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Original Essays | August 21, 2014

Richard Bausch: IMG Why Literature Can Save Us



Our title is, of course, a problem. "Why Literature Can Save Us." And of course the problem is one of definition: what those words mean. What is... Continue »
  1. $18.87 Sale Hardcover add to wish list

    Before, During, After

    Richard Bausch 9780307266262

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Customer Comments

jksquires has commented on (46) products.

A Darker Shade of Sweden: Original Stories by Sweden's Greatest Crime Writers by John Henri Holmberg
A Darker Shade of Sweden: Original Stories by Sweden's Greatest Crime Writers

jksquires, June 10, 2014

I love reading short story collections, particularly in the summer, and this one is excellent. The first one, concerning a reunion of middle aged friends at a lake side cabin where they stayed as teenagers has an eerie, supernatural twist. The Swedes have an extraordinary talent for creating such tales of the "dark side" of human nature.
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Raintree County by Ross Lockridge
Raintree County

jksquires, April 14, 2014

I recently reread this neglected classic after reading Larry Lockridge's Shade of the Raintree, which was a wonderful account of his genius father's brief life, suicide and lasting legacy. Raintree County did not disappoint the second time around. It is essentially a novel about search for meaning in life and the setting of Civil War era America in an Indiana County with a hero who, much like Jay Gatsby, wants to be the hero of his own life. He doesn't seek out riches, but rather wants to compose a great literary work that would be emblematic of the American Republic. He endures, and survives, many battles and Sherman's March to the Sea and comes home seeking out his childhood sweetheart. Some critics feel that Lockridge fell short, but he came very close to the great American novel with his story of Johnny Shawnessy, Nell Gaither, the cynical Professor, the political opportunist Garwood Jones and the doomed Southern beauty, Susanna Drake. There simply is no other book like this one.
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Tell the Wolves I'm Home. by Carol Rifka Brunt by Carol Rifka Brunt
Tell the Wolves I'm Home. by Carol Rifka Brunt

jksquires, March 27, 2014

One could call this a great coming-of-age novel, but it is much more than that. June is a 14-year old suburban girl in the mid-1980's. Her uncle Finn has been godfather and a crucial part of her life and when he dies he leaves behind an intriguing portrait of June and her older sister. Finn, is an an accomplished painter, a gay man who succumbs to AIDS in the early days of the "gay plague." June reluctantly befriends his surviving partner, an Englishman with a checkered past and a deep and satisfying story results. The voice of June is one of the most authentic I've ever encountered.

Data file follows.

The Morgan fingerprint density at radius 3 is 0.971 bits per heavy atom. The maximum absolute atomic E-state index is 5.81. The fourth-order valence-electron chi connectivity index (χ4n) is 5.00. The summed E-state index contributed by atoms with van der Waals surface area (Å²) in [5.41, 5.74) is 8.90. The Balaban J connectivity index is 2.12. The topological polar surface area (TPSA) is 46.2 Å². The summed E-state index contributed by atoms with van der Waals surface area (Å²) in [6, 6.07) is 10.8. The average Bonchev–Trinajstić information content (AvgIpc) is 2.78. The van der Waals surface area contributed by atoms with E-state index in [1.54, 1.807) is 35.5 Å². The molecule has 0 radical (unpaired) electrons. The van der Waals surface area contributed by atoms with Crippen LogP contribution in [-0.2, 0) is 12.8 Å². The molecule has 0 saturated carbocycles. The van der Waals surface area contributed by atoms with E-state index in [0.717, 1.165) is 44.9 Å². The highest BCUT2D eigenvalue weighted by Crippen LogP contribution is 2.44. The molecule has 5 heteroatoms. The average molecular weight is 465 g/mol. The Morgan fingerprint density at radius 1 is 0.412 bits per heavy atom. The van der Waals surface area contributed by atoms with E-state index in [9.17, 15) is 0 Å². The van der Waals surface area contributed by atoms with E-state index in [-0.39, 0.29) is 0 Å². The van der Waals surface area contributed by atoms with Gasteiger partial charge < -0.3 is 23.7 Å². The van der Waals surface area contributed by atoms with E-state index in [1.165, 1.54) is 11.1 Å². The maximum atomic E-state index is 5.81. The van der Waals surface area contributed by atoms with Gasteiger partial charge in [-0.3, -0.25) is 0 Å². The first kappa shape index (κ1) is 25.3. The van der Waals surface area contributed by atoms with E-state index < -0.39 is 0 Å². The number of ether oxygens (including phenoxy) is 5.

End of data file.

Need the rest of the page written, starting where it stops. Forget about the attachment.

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Tell the Wolves I'm Home. by Carol Rifka Brunt by Carol Rifka Brunt
Tell the Wolves I'm Home. by Carol Rifka Brunt

jksquires, March 27, 2014

One could call this a great coming-of-age novel, but it is much more than that. June is a 14-year old suburban girl in the mid-1980's. Her uncle Finn has been godfather and a crucial part of her life and when he dies he leaves behind an intriguing portrait of June and her older sister. Finn, is an an accomplished painter, a gay man who succumbs to AIDS in the early days of the "gay plague." June reluctantly befriends his surviving partner, an Englishman with a checkered past and a deep and satisfying story results. The voice of June is one of the most authentic I've ever encountered.
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Five Days at Memorial: Life and Death in a Storm-Ravaged Hospital by Sheri Fink
Five Days at Memorial: Life and Death in a Storm-Ravaged Hospital

jksquires, March 5, 2014

Thought provoking is undoubtedly an overused description, but if this book doesn't provoke you to think long and hard about such issues as euthanasia, rationing medical resources, and the tragedy of Katrina, nothing will. When a decision was made to speed the demise of patients with DNR orders, was it an extraordinarily compassionate and brave one, or was it an overstepping of a physician's oath to first do no harm? That the situation was dire and healthcare professionals were heroic in a manner most of us could not imagine facing is quite clear, but the 45 bodies left behind at Memorial Hospital provoked many lingering and complex questions. This book really is about life and death and the razor's edge involved in decisions made in the wake of Katrina.
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